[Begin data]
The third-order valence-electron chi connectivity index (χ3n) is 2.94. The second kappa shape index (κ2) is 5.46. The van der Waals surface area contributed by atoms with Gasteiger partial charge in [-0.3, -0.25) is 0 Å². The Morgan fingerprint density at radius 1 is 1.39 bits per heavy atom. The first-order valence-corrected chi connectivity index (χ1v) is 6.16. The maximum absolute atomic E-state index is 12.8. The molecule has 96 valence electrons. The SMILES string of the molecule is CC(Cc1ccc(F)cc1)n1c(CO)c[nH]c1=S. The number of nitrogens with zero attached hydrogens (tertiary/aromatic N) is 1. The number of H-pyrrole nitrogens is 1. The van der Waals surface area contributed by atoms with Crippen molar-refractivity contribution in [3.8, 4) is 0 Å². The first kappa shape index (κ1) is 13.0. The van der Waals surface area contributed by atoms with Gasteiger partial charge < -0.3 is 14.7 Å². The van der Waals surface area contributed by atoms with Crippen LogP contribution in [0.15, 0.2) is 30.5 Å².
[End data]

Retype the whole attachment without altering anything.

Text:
The third-order valence-electron chi connectivity index (χ3n) is 2.94. The second kappa shape index (κ2) is 5.46. The van der Waals surface area contributed by atoms with Gasteiger partial charge in [-0.3, -0.25) is 0 Å². The Morgan fingerprint density at radius 1 is 1.39 bits per heavy atom. The first-order valence-corrected chi connectivity index (χ1v) is 6.16. The maximum absolute atomic E-state index is 12.8. The molecule has 96 valence electrons. The SMILES string of the molecule is CC(Cc1ccc(F)cc1)n1c(CO)c[nH]c1=S. The number of nitrogens with zero attached hydrogens (tertiary/aromatic N) is 1. The number of H-pyrrole nitrogens is 1. The van der Waals surface area contributed by atoms with Crippen molar-refractivity contribution in [3.8, 4) is 0 Å². The first kappa shape index (κ1) is 13.0. The van der Waals surface area contributed by atoms with Gasteiger partial charge < -0.3 is 14.7 Å². The van der Waals surface area contributed by atoms with Crippen LogP contribution in [0.15, 0.2) is 30.5 Å².